Perhaps the biggest affirmation of my dedication to the cause of crossing the Pacific in a 36 ft sloop was that I took advantage of the delay in our departure to enrol on a diving course at the local dive shop. As with all retail areas I don't fully understand, the first visit to the shop was slightly worrying, with rows of strange underwater clothes hanging from racks, daring me to browse as if I knew what the hell they were. Luck was on my side, though, as we had a girl staying on board – Susie from Liverpool, who would end up trying to get enough money together to come on the trip, but without success – who had qualified in Australia as a Dive Master, and before long I'd booked four days of diving tuition, the end result hopefully being a PADI Open Water certification.
But there was a logical step to overcome first, a phobia if you like. Man can't breathe underwater: at least, this one couldn't, and every time I'd tried to snorkel, I'd manage two breaths with my face in the drink before the reflexes kicked me back up into the atmosphere, coughing and panicking. It's not logical to inhale underwater, and I couldn't seem to get round it.
As I sank into the swimming pool with my instructor Glen and nobody else around – it being the off-season, I was lucky enough to have one-on-one tuition – the phobia came back to me. Don't breathe. It's silly. Gas, gas, quick boys, and shit there's chlorine in my gullet, the chest is tightening, this isn't logical, get up, get up! But the regulator – the mouthpiece from a scuba tank – isn't a snorkel, and intellectually I knew that water can't get into it unless you take it out of your mouth, so where logic was giving me breathing problems with a snorkel, logic saved the day with scuba. Breathe, you bastard, and prove to yourself that this phobia's just that, and that it's going the same way as the phobias about moths, dark caves and French milk...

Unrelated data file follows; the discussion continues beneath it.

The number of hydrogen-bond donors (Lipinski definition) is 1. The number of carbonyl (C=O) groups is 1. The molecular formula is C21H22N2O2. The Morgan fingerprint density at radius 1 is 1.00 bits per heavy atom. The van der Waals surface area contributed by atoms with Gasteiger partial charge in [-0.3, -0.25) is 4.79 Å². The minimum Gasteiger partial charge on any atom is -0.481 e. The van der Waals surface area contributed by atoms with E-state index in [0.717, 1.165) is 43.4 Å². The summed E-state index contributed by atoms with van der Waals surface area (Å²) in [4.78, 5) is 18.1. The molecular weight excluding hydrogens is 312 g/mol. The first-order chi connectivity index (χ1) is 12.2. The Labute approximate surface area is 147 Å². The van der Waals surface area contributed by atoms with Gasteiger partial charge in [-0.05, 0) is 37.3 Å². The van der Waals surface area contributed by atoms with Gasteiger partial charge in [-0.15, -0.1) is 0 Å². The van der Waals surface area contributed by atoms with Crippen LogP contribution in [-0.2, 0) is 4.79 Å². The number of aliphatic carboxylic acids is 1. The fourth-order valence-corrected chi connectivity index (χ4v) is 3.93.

And it happened. One breath. A slight gag, and the sight of Glen's encouragement reduced the chest tightening, and another breath. A third. Panic, and standing up in the four-feet water brought relief, but then it was back down soon for some more. Ten minutes later, and we're still down, and it strikes me that I'm breathing underwater. Astounding.
After the pool sessions in the first two days, my first ever dive in the sea was at the Poor Knights Islands, a marine reserve that is home to New Zealand's finest diving, bar none: it's quite an introduction to diving, with bizarre fish everywhere, manta rays oscillating along the sea floor, and enough distractions to keep my mind off the insanity of my situation. I had two dives at the Knights and, on the final day, two dives at the Hen and Chicken Islands, where Glen caught six crayfish (two each, as I had a diving buddy called Lisa from Whangarei). That night I ripped into crayfish claw, reflecting that I'd managed to get round another phobia and could now breathe underwater. Who would have thought it?